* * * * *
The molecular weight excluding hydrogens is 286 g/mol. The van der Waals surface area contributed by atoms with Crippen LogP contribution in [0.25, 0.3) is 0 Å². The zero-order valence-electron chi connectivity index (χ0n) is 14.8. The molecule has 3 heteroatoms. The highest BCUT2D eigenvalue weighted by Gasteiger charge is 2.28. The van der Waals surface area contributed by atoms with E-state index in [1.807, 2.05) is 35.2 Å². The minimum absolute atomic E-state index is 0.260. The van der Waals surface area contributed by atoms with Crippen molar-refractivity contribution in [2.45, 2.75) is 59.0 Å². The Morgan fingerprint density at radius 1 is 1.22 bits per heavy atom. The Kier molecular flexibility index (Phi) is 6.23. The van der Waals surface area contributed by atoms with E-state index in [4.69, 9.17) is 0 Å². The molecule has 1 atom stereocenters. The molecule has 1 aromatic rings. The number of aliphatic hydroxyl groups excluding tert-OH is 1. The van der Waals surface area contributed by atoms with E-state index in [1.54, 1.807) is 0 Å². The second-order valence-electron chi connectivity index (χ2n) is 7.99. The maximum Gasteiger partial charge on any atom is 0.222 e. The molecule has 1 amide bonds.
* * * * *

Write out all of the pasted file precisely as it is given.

The molecular weight excluding hydrogens is 286 g/mol. The van der Waals surface area contributed by atoms with Crippen LogP contribution in [0.25, 0.3) is 0 Å². The zero-order valence-electron chi connectivity index (χ0n) is 14.8. The molecule has 3 heteroatoms. The highest BCUT2D eigenvalue weighted by Gasteiger charge is 2.28. The van der Waals surface area contributed by atoms with E-state index in [1.807, 2.05) is 35.2 Å². The minimum absolute atomic E-state index is 0.260. The van der Waals surface area contributed by atoms with Crippen molar-refractivity contribution in [2.45, 2.75) is 59.0 Å². The Morgan fingerprint density at radius 1 is 1.22 bits per heavy atom. The Kier molecular flexibility index (Phi) is 6.23. The van der Waals surface area contributed by atoms with E-state index in [4.69, 9.17) is 0 Å². The molecule has 1 atom stereocenters. The molecule has 1 aromatic rings. The number of aliphatic hydroxyl groups excluding tert-OH is 1. The van der Waals surface area contributed by atoms with E-state index in [1.54, 1.807) is 0 Å². The second-order valence-electron chi connectivity index (χ2n) is 7.99. The maximum Gasteiger partial charge on any atom is 0.222 e. The molecule has 1 amide bonds.